MONZA (Italy) • The long-awaited sale of Formula One to an American media group will be completed this week, according to media reports yesterday.
The well-sourced German magazine Auto Motor und Sport said the sport's veteran commercial supremo Bernie Ecclestone had confirmed the deal at the Italian Grand Prix.
The magazine reported Mr Ecclestone as saying that Liberty Media Group will make the first of two payments tomorrow in a deal valued at US$8.5 billion (S$11.6 billion).
If that goes through, according to well-informed paddock sources, current owners CVC Capital Partners, which hold a 35 per cent stake, will leave the sport.
Liberty, which is listed on the New York Stock Exchange, is expected to take control of the company that will run Formula One (F1).
F1's other major shareholder is US fund manager Waddell & Reed with 20.9 per cent. Mr Ecclestone holds 5.3 per cent and his Bambino Trust has another 8.5 per cent.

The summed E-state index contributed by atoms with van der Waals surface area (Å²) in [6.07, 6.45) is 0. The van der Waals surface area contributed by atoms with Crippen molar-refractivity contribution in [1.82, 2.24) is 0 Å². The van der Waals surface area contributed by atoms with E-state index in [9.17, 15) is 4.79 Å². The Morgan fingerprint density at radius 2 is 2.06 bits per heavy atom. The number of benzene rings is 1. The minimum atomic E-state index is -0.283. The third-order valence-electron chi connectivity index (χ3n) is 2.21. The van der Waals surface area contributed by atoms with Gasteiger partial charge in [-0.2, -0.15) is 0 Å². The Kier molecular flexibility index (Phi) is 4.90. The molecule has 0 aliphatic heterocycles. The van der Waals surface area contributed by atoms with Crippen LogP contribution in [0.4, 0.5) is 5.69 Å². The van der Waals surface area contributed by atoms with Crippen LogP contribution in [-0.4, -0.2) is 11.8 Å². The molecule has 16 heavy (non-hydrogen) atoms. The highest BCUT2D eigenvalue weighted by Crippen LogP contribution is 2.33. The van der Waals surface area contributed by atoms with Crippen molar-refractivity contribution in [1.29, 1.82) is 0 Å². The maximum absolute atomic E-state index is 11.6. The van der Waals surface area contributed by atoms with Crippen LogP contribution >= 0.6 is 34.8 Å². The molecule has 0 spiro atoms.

Recent media reports had said British broadcaster Sky as well as a consortium of Liberty's sister company Liberty Global and Discovery Communications were also circling F1. CVC, Liberty and Waddell & Reed did not comment on the Auto Motor und Sport report.
Mr Ecclestone, 85, said his future with the business would remain in his hands.
He told Auto Motor und Sport: "I will do what I have always done. What role I play is my decision."
According to Forbes, Formula One has been one of CVC's most lucrative investments as it has extracted US$4.4 billion from dividends and the sale of stakes in the business.
If its 35 per cent stake sells for anything close to its value pro rata in the latest valuation, then CVC could be on track to make US$7.6 billion from F1.
It would give CVC a 6.9 times return on the US$965.6 million that it invested in 2006 when F1 was valued at US$2 billion.
It seems highly unlikely that Liberty would be able to repeat this feat, Forbes' analysts noted .
To do so would require F1 hitting a value of US$41.4 billion by 2026, which is hard to imagine as Mr Ecclestone has done too good a job at maximising its potential already.
AGENCE FRANCE-PRESSE, REUTERS